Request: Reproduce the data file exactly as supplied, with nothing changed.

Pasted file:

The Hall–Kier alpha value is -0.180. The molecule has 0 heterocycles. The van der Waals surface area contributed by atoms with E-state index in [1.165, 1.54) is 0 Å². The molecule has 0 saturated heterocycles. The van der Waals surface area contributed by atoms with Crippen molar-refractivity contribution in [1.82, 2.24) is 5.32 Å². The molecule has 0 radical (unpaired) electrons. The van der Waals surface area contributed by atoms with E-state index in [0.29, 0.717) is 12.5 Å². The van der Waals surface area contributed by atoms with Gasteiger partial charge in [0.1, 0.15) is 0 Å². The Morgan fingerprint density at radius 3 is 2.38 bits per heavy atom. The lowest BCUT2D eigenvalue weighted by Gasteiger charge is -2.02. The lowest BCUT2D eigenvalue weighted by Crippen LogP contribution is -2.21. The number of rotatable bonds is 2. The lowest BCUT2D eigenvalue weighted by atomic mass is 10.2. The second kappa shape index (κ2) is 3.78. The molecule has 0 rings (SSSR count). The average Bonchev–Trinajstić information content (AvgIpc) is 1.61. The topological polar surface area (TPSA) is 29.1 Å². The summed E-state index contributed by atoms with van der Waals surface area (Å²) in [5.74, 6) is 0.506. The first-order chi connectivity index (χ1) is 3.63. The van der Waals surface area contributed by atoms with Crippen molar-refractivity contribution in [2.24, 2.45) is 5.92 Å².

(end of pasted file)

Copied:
The Hall–Kier alpha value is -0.180. The molecule has 0 heterocycles. The van der Waals surface area contributed by atoms with E-state index in [1.165, 1.54) is 0 Å². The molecule has 0 saturated heterocycles. The van der Waals surface area contributed by atoms with Crippen molar-refractivity contribution in [1.82, 2.24) is 5.32 Å². The molecule has 0 radical (unpaired) electrons. The van der Waals surface area contributed by atoms with E-state index in [0.29, 0.717) is 12.5 Å². The van der Waals surface area contributed by atoms with Gasteiger partial charge in [0.1, 0.15) is 0 Å². The Morgan fingerprint density at radius 3 is 2.38 bits per heavy atom. The lowest BCUT2D eigenvalue weighted by Gasteiger charge is -2.02. The lowest BCUT2D eigenvalue weighted by Crippen LogP contribution is -2.21. The number of rotatable bonds is 2. The lowest BCUT2D eigenvalue weighted by atomic mass is 10.2. The second kappa shape index (κ2) is 3.78. The molecule has 0 rings (SSSR count). The average Bonchev–Trinajstić information content (AvgIpc) is 1.61. The topological polar surface area (TPSA) is 29.1 Å². The summed E-state index contributed by atoms with van der Waals surface area (Å²) in [5.74, 6) is 0.506. The first-order chi connectivity index (χ1) is 3.63. The van der Waals surface area contributed by atoms with Crippen molar-refractivity contribution in [2.24, 2.45) is 5.92 Å².